LAST month I promised to talk about how we can make drag racing and, in particular, Pro Slammer safer. A major step in the right direction was taken in September 2018, when IHRA Australia mandated that an auto shut-off device be installed on all cars in the Pro categories. The use of such devices was originally introduced by the NHRA, along with several other safety initiatives, following the death of Scott Kalitta in 2008. Scott was racing at Old Bridge Township Raceway in New Jersey when his Funny Car blew up near the finish line; it’s believed he was then knocked unconscious and the car ploughed into the wall at the end of the track.

The shut-off device has been refined over the years, and what we are using now in Australia is simple and effective. After crossing the finish line, if the car doesn’t deploy the parachutes or slow down, a sensor on the wall automatically deploys the ’chutes, turns off the fuel pump and shuts down the engine. The infrastructure to make this happen costs each venue about $4000, and for teams it costs around $2500 per car.


Another recent innovation coming out of the NHRA is where the crew chief on the startline can shut down the car at any time if he believes there are any problems or safety issues. He has a small computer and when he pushes a ‘kill’ button, the engine shuts down, the fuel pump is turned off and ’chutes are deployed. However, there have been reports of runs being aborted unnecessarily when triggerhappy crew chiefs have reacted too quickly.

The World Sport Compact Finals in Florida have been run and won. There were several outstanding performances from the Australian contingent. Queenslander Collin Willshire posted a 6.20@225mph – the quickest time ever from a four-cylinder car. Scott Porter clocked a 6.03 in his Nissan 350Z to become the quickest Nissan in the world, while Top Fuel champ Kelly Bettes made it to the final of Old School Modified in the Jett Racing Datsun ute but lost to Hector Mendez.

Col is a household name in the Factory Xtreme ranks here in Australia. He purchased the chassis and 2004 Mitsubishi Eclipse body from American Jerry Bickel around 10 years ago. Since then he has added a carbonfibre body, wheel tubs and brakes and transformed the car into the rocket ship it is today. But it’s in the engine department where Col’s Jett Racing team have really weaved their magic. The car runs a Mitsubishi 4G63 2.0-litre mill producing around 1500kW (2011hp). The team developed the block, heads and crankshaft and use JE pistons and Victory valves. Twin turbochargers, a clutchless five-speed transmission, MoTeC ECU and Penske shocks round out the mods. All up the package tips the scales at around 1030kg – amazing. Gotta hand it to Phil O’Brien from Performance Wholesale, who put it all together. Col’s previous best before Orlando was a 6.26. I think we can expect the five-second barrier to be smashed sooner rather than later.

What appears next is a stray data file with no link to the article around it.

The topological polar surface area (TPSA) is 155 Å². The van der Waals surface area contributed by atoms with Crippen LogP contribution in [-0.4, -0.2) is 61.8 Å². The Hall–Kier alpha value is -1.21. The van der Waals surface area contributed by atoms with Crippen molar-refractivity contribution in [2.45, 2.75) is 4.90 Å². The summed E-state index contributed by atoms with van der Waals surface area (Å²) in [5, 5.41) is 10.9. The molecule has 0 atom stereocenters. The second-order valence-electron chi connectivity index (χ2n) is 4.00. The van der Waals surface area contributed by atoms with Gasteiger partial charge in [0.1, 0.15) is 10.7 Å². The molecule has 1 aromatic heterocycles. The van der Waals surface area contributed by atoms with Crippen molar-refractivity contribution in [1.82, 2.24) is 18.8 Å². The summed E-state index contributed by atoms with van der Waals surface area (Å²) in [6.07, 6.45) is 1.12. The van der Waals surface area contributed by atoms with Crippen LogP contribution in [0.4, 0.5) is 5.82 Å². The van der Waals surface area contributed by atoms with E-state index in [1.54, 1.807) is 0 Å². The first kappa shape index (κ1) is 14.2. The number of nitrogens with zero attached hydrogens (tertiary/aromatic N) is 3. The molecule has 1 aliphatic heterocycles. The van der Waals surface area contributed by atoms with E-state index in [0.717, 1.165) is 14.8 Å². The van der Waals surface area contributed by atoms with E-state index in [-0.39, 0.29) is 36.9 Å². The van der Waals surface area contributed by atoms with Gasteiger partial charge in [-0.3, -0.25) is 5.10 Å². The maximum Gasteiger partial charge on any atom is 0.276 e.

There’s a healthy rivalry in Sport Compact between the Aussies and the Puerto Rican and Middle Eastern racers, who were there in Orlando vying be the first one to get into the fives. It didn’t happen there, but the Jamboree at Sydney Dragway in March could be the meeting where it does.

Later this year there will be a couple of third-generation Bray kids making their debut in drag racing. Ben has been busy building a couple of Junior Dragsters for his kids, 13-year-old Zachary and nineyear-old Dakota. They’re both keen to go racing and we reckon that Junior Dragster is the best way to get involved. To me and Ben it’s not just about jumping behind the wheel and going racing. There’s a lot more involved – being respectful of officials and your fellow racers, learning the technical and mechanical elements of the sport, and being fair and honest on and off the track. That might sound corny, but these are things I’ve tried to live by throughout my career.

My other two grandchildren, 21-year-old Josh and 19-year-old Jackson, are already involved in the sport, crewing on the Pro Slammer cars. They’ve grown up around the sport and at one stage it looked like they may have wanted to drive. They had the opportunity, but the two of them are enjoying working on the cars and learning the ins and outs of tuning.

My hope is that one day there could be three generations of the Bray family racing against each other in Doorslammer. It’s not on the cards at this stage, but who knows what will happen in the future.

The 2019 NHRA season starts in February with the Winternationals at Pomona Raceway, California. There will be an Aussie presence in Pro Stock, with Shane Tucker set to contest all 18 rounds of the championship. I join with all drag racers in Australia in wishing his team all the best for the season. Shane is a great driver and has the talent to run with the best in the NHRA ranks. The team have been racing in America on a part-time basis for a couple of years without much luck, but that could all change in 2019 after joining up with highly rated engine supplier Nick Ferri. This is shaping up as their best opportunity Good to make luck, their boys. mark s on the American scene.